By Mark Ward
BBC News Online technology correspondent
Cash machine networks could soon be more susceptible to computer viruses, a security firm has warned.
Viruses could stop you getting cash from an ATM
The warning is being issued because many banks are starting to use the Windows operating system in machines.
Already there have been four incidents in which Windows viruses have disrupted networks of cash machines running the Microsoft operating system.
But banking experts say the danger is being overplayed and that the risks of infection and disruption are small.
For many years the venerable IBM operating system, known as OS/2, has been the staple software used to power many of the 1.4m cash machines in operation around the world.
But IBM will end support for OS/2 in 2006 which is forcing banks to look for alternatives.
There are also other pressures making banks turn to Windows said Dominic Hirsch, managing director of financial analysis firm Retail Banking Research.
He said many cash machines will also have to be upgraded to make full use of the new Europay, Mastercard and Visa credit cards that use computer chips instead of magnetic stripes to store data.
US laws that demand disabled people get equal access to information will also force banks to make their cash machines more versatile and able to present information in different ways.
Todd Thiemann, spokesman for anti-virus firm Trend Micro, said the move to Windows in cash machines was not without risks.
Mr Thiemann said research by the TowerGroup showed that 70% of new cash machines being installed were Windows based.
Already, he said, there have been four incidents in which cash machines have been unavailable for hours due to viruses affecting the network of the bank that owns them.
In January 2003 the Slammer worm knocked out 13,000 cash machines of the Bank of America and many of those operated by the Canadian Imperial Bank of Commerce.
Windows is coming to a cash machine near you
In August of the same year, cash machines of two un-named banks were put out of action for hours following an infection by the Welchia worm.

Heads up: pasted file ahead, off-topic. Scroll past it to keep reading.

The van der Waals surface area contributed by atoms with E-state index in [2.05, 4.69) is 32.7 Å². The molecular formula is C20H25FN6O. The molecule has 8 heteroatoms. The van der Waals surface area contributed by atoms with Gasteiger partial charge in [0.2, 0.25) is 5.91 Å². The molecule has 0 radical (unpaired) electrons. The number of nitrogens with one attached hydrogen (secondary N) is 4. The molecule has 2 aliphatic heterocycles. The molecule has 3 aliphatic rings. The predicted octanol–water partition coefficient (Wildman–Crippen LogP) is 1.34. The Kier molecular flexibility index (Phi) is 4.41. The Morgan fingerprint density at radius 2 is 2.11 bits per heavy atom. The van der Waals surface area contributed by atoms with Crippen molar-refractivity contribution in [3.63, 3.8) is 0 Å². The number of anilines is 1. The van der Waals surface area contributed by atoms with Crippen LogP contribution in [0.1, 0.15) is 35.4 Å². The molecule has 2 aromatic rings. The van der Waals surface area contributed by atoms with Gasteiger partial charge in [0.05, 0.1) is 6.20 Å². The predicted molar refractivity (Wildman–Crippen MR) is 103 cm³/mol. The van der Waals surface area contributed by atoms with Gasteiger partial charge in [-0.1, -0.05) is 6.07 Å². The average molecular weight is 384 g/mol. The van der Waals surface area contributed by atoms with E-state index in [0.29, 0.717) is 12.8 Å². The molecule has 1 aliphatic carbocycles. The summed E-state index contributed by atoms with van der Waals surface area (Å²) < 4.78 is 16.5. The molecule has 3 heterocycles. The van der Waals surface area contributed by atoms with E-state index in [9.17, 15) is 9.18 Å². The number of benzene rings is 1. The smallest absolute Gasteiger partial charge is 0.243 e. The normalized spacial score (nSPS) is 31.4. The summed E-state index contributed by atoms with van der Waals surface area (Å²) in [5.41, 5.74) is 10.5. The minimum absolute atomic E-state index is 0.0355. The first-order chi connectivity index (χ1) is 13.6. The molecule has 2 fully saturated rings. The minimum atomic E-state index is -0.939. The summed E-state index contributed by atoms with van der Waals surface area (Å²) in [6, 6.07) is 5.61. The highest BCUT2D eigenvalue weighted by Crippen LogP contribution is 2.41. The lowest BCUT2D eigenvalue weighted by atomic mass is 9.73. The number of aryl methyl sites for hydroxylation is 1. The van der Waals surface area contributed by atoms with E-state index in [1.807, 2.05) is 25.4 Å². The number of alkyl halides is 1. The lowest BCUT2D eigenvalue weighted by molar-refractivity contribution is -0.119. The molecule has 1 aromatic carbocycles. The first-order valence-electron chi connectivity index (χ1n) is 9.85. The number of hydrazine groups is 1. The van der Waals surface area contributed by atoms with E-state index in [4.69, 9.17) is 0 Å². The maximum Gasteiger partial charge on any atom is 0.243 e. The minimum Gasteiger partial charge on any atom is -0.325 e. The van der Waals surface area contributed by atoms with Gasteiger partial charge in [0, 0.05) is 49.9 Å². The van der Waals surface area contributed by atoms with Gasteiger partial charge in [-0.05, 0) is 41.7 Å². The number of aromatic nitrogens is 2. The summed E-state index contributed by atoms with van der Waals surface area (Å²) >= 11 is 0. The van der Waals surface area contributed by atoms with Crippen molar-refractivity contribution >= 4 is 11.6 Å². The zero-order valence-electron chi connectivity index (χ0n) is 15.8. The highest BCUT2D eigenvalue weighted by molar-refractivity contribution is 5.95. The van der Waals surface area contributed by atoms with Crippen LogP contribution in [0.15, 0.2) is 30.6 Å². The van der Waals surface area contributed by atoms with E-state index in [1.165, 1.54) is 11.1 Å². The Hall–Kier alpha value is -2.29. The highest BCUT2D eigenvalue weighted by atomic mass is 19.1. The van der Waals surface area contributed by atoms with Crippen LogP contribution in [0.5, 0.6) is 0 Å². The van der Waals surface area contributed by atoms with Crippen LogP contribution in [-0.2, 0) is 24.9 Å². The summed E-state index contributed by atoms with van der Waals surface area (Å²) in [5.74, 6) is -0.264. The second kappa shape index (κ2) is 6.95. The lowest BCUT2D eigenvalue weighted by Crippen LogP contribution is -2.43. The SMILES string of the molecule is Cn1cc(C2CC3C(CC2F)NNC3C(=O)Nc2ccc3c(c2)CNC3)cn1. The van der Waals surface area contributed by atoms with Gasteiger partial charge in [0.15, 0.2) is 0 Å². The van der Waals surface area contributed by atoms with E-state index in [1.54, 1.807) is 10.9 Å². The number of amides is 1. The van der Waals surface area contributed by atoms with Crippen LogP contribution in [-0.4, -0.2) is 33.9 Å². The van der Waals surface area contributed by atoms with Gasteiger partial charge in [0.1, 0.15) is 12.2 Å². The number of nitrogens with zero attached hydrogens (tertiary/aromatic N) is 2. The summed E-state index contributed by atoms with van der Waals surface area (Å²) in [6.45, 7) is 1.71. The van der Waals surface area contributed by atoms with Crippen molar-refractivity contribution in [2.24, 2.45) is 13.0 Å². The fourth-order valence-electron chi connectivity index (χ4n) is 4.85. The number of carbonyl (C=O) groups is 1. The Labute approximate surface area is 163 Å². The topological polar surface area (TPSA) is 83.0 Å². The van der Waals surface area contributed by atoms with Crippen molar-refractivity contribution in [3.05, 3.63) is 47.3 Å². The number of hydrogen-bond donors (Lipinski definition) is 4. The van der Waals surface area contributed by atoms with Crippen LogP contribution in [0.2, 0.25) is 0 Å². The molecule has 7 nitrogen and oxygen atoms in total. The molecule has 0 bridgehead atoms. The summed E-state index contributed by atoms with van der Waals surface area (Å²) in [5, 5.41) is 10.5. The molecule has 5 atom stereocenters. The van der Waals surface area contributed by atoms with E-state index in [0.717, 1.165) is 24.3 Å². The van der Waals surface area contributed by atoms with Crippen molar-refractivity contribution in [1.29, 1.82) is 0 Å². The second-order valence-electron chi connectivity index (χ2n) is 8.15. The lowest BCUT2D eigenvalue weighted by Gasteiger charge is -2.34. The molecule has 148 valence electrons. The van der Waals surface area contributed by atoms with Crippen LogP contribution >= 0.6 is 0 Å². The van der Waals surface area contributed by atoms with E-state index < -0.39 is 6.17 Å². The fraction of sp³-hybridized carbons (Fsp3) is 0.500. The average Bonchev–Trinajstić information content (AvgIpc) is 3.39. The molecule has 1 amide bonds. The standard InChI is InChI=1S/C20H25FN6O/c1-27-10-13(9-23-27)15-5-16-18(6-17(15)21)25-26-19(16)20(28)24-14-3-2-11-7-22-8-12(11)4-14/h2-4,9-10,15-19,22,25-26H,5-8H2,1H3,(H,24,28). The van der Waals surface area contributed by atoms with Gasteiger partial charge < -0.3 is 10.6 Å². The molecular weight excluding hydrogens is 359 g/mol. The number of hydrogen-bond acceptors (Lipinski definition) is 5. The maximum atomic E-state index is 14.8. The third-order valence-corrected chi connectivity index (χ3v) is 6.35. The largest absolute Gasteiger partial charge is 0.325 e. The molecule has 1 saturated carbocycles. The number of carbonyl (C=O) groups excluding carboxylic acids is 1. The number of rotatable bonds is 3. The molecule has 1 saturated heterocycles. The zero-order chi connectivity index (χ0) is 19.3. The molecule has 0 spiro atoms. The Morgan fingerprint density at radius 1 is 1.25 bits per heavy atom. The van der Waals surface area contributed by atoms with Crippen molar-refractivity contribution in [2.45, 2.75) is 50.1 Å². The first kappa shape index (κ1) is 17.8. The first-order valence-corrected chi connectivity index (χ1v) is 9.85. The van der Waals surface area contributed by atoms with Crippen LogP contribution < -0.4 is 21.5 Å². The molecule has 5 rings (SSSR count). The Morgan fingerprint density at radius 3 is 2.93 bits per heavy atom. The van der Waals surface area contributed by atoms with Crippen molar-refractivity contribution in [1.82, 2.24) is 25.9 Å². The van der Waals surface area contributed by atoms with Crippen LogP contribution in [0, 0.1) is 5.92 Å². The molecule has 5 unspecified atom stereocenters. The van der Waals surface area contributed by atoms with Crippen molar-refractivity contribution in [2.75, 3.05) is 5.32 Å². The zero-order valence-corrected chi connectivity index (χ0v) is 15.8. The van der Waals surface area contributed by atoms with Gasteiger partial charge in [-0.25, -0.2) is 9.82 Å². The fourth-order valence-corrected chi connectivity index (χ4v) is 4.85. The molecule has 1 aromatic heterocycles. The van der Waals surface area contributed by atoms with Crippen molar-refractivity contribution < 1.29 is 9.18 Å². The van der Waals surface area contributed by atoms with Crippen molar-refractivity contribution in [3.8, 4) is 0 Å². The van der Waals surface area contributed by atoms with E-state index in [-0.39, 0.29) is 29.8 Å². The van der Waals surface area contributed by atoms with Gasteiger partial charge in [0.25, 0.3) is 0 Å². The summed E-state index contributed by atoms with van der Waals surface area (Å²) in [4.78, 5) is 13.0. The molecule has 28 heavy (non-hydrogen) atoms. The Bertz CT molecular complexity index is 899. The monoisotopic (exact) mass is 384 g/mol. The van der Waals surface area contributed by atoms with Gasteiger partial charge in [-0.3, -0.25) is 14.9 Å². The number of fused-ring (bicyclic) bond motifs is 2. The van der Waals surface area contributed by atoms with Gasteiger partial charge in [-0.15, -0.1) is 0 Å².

Incidents like this happen, said Mr Thiemann, because when banks start using Windows cash machines they also change the networking technology used to link the devices to their back office computers.
This often means that all the cash machines and computers in a bank share the same data network.
"This could mean that cash machines get caught up in the viruses that are going around because they have a common transmission system," he said.
"Banks need to consider protection as part of the investment to maintain the security of that network," Mr Thiemann told BBC News Online.
But Mr Hirsch from Retail Banking Research said the number of cash machines actually at risk was low because so few were upgraded every year.
Currently, he said, a cash machine has a lifetime of up to 10 years which means that only about 10% of all ATMs get swapped for a newer model every year.
"Windows cash machines have been around for several years," he said. "Most banks simply upgrade as part of their usual replacement cycle."
"In theory there is a bigger threat with Windows than OS/2," he said, "but I do not think that the banks are hugely concerned at the moment."
"It's pretty unusual to hear about virus problems with ATMs," he said.
The many different security systems built-in to cash machines meant there was no chance that a virus could cause them to start spitting out cash spontaneously, he said.
Banks were more likely to be worried about internal networks being overwhelmed by worms and viruses and customers not being able to get cash out at all, he added.
A spokesman for the Association of Payment and Clearing Services (Apacs) which represents the UK's payments industry said the risk from viruses was minimal.
"There's no concern that there's going to be any type of virus hitting the UK networks," he said.
Risks of infection were small because the data networks that connect UK cash machines together and the operators of the ATMs themselves were a much smaller and tightly-knit community than in the US where viruses have struck.